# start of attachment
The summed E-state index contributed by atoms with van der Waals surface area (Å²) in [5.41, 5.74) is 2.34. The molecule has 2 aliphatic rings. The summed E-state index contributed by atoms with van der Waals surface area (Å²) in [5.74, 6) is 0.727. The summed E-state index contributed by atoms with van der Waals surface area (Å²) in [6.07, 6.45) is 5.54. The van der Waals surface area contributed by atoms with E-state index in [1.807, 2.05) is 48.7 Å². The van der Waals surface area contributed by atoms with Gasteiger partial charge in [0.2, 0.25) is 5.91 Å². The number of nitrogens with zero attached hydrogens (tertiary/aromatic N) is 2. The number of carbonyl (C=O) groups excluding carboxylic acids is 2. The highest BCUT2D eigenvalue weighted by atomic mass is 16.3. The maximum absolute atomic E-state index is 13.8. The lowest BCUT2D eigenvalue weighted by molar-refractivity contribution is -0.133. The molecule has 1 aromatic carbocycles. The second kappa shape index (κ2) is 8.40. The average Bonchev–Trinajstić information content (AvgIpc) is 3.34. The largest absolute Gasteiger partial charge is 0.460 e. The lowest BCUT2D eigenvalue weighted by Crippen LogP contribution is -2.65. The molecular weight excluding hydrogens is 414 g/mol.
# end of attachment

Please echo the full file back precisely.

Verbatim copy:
The summed E-state index contributed by atoms with van der Waals surface area (Å²) in [5.41, 5.74) is 2.34. The molecule has 2 aliphatic rings. The summed E-state index contributed by atoms with van der Waals surface area (Å²) in [5.74, 6) is 0.727. The summed E-state index contributed by atoms with van der Waals surface area (Å²) in [6.07, 6.45) is 5.54. The van der Waals surface area contributed by atoms with E-state index in [1.807, 2.05) is 48.7 Å². The van der Waals surface area contributed by atoms with Gasteiger partial charge in [0.2, 0.25) is 5.91 Å². The number of nitrogens with zero attached hydrogens (tertiary/aromatic N) is 2. The number of carbonyl (C=O) groups excluding carboxylic acids is 2. The highest BCUT2D eigenvalue weighted by atomic mass is 16.3. The maximum absolute atomic E-state index is 13.8. The lowest BCUT2D eigenvalue weighted by molar-refractivity contribution is -0.133. The molecule has 1 aromatic carbocycles. The second kappa shape index (κ2) is 8.40. The average Bonchev–Trinajstić information content (AvgIpc) is 3.34. The largest absolute Gasteiger partial charge is 0.460 e. The lowest BCUT2D eigenvalue weighted by Crippen LogP contribution is -2.65. The molecular weight excluding hydrogens is 414 g/mol.